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Batch Command for Folder sizes

Posted on 2004-10-26
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Last Modified: 2009-10-08
I am creating a batch file for moving a few folders for safe keeping, and i'm need to have it send me a net send with the folder sizes if possible, so i can,

1. know when the copy is finished.
2. check that it copied everything.

Is there an easy command to do this, I would like to learn WSH but I dont have the time to learn it to implement this.

and can information like this be piped to a net send?
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Question by:mesach
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    Expert Comment

    by:DrWarezz
    >"I am creating a batch file for moving a few folders for safe keeping"
    >" check that it copied everything."

    Do you want to copy or move?
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    Author Comment

    by:mesach
    Im using Xcopy with the Switches /E /H /K /R /V /Y, If there are better ones let me know.
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    LVL 9

    Expert Comment

    by:DrWarezz
    No, I think XCOPY is the best to use here.

    I'm gradually working out how to get the dir size at the moment for you, I'll get back to you soon. :)

    [r.D]
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    Accepted Solution

    by:
    if you have access to the Resource Kit, its DirUse  command will give you folder sizes.

    DIRUSE displays a list of disk usage for a directory tree(s). Version 1.20

    DIRUSE [/S | /V] [/M | /K | /B] [/C] [/,] [/Q:# [/L] [/A] [/D] [/O]] [/*] DIRS

    /S      Specifies whether subdirectories are included in the output.
    /V      Output progress reports while scanning subdirectories.  Ignored if /S is
     specified.
    /M      Displays disk usage in megabytes.
    /K      Displays disk usage in kilobytes.
    /B      Displays disk usage in bytes (default).
    /C      Use Compressed size instead of apparent size.
    /,      Use thousand separator when displaying sizes.
    /L      Output overflows to logfile .\DIRUSE.LOG.
    /*      Uses the top-level directories residing in the specified DIRS
    /Q:#    Mark directories that exceed the specified size (#) with a "!".
            (If /M or /K is not specified, then bytes is assumed.)
    /A      Specifies that an alert is generated if specified sizes are exceeded.
            (The Alerter service must be running.)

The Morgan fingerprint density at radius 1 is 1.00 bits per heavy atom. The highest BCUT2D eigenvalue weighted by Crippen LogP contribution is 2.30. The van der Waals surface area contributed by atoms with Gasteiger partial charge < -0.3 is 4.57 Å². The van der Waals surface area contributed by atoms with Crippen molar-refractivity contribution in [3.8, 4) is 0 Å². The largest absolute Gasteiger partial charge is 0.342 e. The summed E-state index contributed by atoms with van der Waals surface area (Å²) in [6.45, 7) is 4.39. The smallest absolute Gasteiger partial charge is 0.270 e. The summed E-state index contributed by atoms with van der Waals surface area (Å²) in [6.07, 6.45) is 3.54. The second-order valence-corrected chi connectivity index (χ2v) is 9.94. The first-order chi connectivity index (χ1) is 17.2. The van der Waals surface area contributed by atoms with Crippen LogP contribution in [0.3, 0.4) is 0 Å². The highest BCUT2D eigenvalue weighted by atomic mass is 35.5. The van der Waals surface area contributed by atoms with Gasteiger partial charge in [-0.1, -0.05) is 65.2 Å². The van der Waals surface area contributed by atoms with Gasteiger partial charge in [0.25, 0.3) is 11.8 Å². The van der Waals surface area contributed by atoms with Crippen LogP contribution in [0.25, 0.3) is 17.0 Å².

/D      Displays only directories that exceed specified sizes.
    /O      Specifies that subdirectories are not checked for specified size
            overflow.
    DIRS    Specifies a list of the paths to check.

    Note:   Parameters can be typed in any order. And the '-' symbol can be
            used in place of the '/' symbol.

            Also, if /Q is specified, then return code is ONE if any directories are
     found that
            exceed the specified sizes.  Otherwise the return code is ZERO.

    Example: diruse /s /m /q:1.5 /l /* c:\users
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    Author Comment

    by:mesach
    Gilbar that looks like it might work for me, but I cannot seem to make it give me the size of the files in the top level dir,

    diruse /S /, /* C:\Test2

    returns

        Size  (b)  Files  Directory
              650      2  C:\TEST2\New Folder
              650      2  SUB-TOTAL: C:\TEST2\New Folder

              650      2  TOTAL: C:\TEST2\New Folder

    there should be 4 files total

    also the directorys im working with are about 6-10 gig with lots of files, and i cannot seem to keep this from being verbose.

    BTW thanks for all the help
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    Author Comment

    by:mesach
    also the dir C:\test1 returns an error(the syntax) because there are no directorys within that folder.

    I would have thought there would have been an easy way to get the folder properties
    0
     
    LVL 9

    Expert Comment

    by:gilbar
    i think that's 'cause you're using the /* switch, you could try is with just the /s. We use it for a monthly size check to see which departments are showing too much inflation and instead of using the /s we generate a diruse for each of the dept folders.  
    ps, you're welcome :)
    0
     

    Author Comment

    by:mesach
    Well that gets me the info i need you get the points, now i can go on to getting it to send that to me in a net send! THANKS
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    LVL 9

    Expert Comment

    by:gilbar
    glad to help!  the resource kit rocks!  I don't know how i'd be able to do my job without it.  Now I can get back to my work ( let me know if you need a vbscript to return the members of all the global groups that are members of a particular domain local group, 'cause i made one today :)
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